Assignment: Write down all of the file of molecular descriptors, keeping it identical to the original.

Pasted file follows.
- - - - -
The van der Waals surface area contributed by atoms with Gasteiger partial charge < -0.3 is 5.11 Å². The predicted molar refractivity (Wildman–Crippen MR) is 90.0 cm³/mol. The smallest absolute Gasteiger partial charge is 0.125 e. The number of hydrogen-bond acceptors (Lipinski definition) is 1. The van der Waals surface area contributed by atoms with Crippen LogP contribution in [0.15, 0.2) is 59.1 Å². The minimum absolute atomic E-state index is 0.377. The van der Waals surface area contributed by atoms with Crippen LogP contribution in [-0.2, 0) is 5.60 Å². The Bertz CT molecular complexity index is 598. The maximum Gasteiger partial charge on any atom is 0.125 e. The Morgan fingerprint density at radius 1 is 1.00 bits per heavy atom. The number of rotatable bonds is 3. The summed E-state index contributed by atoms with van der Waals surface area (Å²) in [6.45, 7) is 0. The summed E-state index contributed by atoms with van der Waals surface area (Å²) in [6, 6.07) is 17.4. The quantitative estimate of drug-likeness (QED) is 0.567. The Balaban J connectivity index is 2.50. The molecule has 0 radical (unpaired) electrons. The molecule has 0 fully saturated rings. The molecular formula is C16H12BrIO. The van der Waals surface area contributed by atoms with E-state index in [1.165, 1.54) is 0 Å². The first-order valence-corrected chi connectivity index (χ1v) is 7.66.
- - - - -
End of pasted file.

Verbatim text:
The van der Waals surface area contributed by atoms with Gasteiger partial charge < -0.3 is 5.11 Å². The predicted molar refractivity (Wildman–Crippen MR) is 90.0 cm³/mol. The smallest absolute Gasteiger partial charge is 0.125 e. The number of hydrogen-bond acceptors (Lipinski definition) is 1. The van der Waals surface area contributed by atoms with Crippen LogP contribution in [0.15, 0.2) is 59.1 Å². The minimum absolute atomic E-state index is 0.377. The van der Waals surface area contributed by atoms with Crippen LogP contribution in [-0.2, 0) is 5.60 Å². The Bertz CT molecular complexity index is 598. The maximum Gasteiger partial charge on any atom is 0.125 e. The Morgan fingerprint density at radius 1 is 1.00 bits per heavy atom. The number of rotatable bonds is 3. The summed E-state index contributed by atoms with van der Waals surface area (Å²) in [6.45, 7) is 0. The summed E-state index contributed by atoms with van der Waals surface area (Å²) in [6, 6.07) is 17.4. The quantitative estimate of drug-likeness (QED) is 0.567. The Balaban J connectivity index is 2.50. The molecule has 0 radical (unpaired) electrons. The molecule has 0 fully saturated rings. The molecular formula is C16H12BrIO. The van der Waals surface area contributed by atoms with E-state index in [1.165, 1.54) is 0 Å². The first-order valence-corrected chi connectivity index (χ1v) is 7.66.